German Chancellor Angela Merkel is in the process of forming a new, centre-right coalition with the Free Democratic Party, after German voters returned her to office for a second term.
Merkel is to hold a meeting with leaders of her Christian Democratic Union/Christian Social Union (CDU/CSU), to prepare for upcoming coalition talks with the pro-business Free Democrats, whose leader Guido Westerwelle is widely expected to be appointed Deputy Chancellor and Minister for Foreign Affairs.
Merkel's CDU and its sister party the Bavarian CSU, won 33.8 per cent of the vote and the Free Democrats took 14.6 per cent – enough to ensure a majority of seats in parliament. The Social Democratic Party (SPD), Merkel's former partner in the uneasy 'grand coalition' of the last parliament, fared terribly, taking just 23 per cent of the vote, down 13 per cent from 2005. The SPD leaked votes to The Left Party, which won 11.9 per cent of the vote, and the Greens with 10.7 per cent.
The result gave the CDU/CSU 239 seats and the Free Democrats 93 in the lower house — for a comfortable center-right majority of 332 seats to 290. The Social Democrats won 146, the Left Party 76 and the Greens 68.
Merkel, 55, had said she would hold 'swift and decisive' coalition talks with Westerwelle. The new centre-right government is expected to lower taxes in an effort to spur growth and create jobs. Tax relief for families is also on the agenda.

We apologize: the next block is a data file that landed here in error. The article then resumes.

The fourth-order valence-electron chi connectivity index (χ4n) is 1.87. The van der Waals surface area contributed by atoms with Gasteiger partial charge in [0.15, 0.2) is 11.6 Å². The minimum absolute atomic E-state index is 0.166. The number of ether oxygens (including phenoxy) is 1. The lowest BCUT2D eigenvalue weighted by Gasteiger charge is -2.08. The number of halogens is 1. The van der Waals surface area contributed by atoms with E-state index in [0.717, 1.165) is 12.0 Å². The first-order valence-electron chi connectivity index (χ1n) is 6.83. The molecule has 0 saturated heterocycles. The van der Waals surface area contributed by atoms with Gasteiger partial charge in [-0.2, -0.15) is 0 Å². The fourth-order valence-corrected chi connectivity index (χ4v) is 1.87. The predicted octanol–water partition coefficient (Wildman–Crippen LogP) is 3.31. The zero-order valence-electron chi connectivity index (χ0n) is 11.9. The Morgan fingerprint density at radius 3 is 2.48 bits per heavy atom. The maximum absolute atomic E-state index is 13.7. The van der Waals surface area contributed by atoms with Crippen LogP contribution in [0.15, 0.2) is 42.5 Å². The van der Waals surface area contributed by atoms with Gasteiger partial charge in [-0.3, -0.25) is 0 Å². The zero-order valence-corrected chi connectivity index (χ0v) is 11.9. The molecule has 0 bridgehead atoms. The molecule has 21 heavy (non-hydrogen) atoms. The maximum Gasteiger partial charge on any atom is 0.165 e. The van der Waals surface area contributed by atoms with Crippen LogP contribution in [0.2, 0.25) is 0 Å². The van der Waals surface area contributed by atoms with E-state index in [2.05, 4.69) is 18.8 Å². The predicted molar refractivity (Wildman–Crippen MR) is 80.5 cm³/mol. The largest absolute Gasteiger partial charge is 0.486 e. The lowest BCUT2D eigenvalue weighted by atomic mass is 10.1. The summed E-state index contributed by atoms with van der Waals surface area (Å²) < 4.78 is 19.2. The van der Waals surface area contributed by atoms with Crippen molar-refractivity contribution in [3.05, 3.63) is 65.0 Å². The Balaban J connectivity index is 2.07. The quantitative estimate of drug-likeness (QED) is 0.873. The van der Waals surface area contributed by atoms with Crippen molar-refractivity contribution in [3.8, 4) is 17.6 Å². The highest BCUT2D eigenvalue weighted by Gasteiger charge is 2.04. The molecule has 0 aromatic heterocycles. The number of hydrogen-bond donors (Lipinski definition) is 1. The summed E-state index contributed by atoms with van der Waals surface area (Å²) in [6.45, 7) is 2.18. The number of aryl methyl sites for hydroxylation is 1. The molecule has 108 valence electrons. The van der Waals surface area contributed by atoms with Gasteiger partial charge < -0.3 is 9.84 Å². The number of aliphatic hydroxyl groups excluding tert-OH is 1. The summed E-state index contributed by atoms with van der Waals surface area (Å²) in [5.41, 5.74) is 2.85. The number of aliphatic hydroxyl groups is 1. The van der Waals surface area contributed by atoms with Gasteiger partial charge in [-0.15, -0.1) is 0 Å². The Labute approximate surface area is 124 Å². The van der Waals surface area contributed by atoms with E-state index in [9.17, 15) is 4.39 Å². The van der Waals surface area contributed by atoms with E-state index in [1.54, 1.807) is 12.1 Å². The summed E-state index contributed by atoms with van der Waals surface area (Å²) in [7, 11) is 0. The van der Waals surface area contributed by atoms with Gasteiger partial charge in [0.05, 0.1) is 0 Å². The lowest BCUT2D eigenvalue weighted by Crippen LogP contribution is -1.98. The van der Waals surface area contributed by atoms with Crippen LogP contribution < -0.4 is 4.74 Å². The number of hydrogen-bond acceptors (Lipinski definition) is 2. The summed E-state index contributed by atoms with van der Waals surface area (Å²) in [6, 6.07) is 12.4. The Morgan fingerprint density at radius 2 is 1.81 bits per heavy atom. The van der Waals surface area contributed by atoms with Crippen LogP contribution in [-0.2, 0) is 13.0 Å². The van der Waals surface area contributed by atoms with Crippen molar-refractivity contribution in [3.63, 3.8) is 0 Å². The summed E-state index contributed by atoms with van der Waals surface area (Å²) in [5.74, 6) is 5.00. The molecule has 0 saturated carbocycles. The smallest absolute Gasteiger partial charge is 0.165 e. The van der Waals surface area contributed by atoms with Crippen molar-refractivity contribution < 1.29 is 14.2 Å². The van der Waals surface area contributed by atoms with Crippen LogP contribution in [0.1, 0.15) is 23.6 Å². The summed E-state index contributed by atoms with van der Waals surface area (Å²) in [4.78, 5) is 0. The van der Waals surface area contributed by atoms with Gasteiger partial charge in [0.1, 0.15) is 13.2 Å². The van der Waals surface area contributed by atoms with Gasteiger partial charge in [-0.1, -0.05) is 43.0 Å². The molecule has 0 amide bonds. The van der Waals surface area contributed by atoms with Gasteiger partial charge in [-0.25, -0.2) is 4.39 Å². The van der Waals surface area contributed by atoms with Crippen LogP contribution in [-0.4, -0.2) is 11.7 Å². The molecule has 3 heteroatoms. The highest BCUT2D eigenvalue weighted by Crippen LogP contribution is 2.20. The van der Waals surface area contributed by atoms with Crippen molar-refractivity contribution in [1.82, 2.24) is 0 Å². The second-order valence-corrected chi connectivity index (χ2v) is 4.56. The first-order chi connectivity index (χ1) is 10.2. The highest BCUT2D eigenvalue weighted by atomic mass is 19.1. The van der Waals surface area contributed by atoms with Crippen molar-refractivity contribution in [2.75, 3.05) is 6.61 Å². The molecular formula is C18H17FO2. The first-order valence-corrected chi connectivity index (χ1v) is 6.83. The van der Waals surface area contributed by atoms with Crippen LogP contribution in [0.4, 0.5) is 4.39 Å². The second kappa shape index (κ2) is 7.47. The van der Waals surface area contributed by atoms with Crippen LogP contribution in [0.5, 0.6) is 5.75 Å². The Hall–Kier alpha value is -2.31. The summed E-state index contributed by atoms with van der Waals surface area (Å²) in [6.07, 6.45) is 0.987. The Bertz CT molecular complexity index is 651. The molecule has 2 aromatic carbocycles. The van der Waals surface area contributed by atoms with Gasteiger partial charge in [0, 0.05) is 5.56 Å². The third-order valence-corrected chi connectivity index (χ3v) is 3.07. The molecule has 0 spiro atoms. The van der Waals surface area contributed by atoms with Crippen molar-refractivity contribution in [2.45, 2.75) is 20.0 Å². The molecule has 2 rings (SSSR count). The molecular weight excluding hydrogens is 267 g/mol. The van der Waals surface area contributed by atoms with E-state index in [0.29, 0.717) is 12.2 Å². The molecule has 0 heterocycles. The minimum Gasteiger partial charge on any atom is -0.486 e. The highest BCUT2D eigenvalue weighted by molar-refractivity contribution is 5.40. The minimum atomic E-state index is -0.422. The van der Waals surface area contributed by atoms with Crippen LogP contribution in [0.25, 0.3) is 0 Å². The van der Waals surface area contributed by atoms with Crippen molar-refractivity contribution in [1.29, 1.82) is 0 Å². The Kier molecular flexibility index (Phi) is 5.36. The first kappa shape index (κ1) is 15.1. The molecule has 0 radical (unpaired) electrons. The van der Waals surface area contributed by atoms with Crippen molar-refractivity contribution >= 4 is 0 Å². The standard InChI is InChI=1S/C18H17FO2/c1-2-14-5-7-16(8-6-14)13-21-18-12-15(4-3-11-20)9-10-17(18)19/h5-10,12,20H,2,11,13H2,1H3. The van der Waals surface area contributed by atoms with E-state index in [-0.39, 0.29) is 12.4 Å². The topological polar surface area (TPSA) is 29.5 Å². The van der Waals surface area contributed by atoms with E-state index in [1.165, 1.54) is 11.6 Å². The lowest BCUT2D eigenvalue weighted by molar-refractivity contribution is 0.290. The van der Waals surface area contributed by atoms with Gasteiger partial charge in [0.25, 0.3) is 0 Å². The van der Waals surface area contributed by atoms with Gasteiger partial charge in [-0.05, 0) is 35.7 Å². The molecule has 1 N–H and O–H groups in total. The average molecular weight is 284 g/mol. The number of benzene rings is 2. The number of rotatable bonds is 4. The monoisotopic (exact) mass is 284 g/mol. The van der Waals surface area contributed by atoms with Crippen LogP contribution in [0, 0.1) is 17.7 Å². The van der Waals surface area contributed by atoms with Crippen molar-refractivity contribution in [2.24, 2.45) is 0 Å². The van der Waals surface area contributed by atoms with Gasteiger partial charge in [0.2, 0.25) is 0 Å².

Germany's economy — Europe's largest — has been badly hit by the downturn. Though it returned to modest growth in the second quarter and business confidence is rising, GDP is still expected to shrink by 5 per cent or more this year — the worst performance since 1945.
That is expected to create hurdles for the next government because a rising budget deficit bloated by stimulus spending during the crisis will make it harder to deliver the promised tax cuts.
Among the thorniest issues that face the new government is its participation in the NATO-led mission in Afghanistan. In the weeks ahead of the election, extremists from al-Qaida and the Taliban both issued messages aimed at Germany, including threats of retaliation if they did not withdraw their 4,200 troops.
Portugal's governing Socialist Party has been re-elected, but has lost its overall majority.
Prime Minister José Sócrates won 36 per cent of the vote, seven points ahead of the centre-right Social Democrats.
The election campaign was dominated by disagreements over how to deal with Portugal's economic crisis.
Mr Sócrates promised large-scale public works while the Social Democrats advocated moves to boost private investment.
Sócrates will face hard choices about whether to try to form a coalition or rule with a minority government.
28 September 2009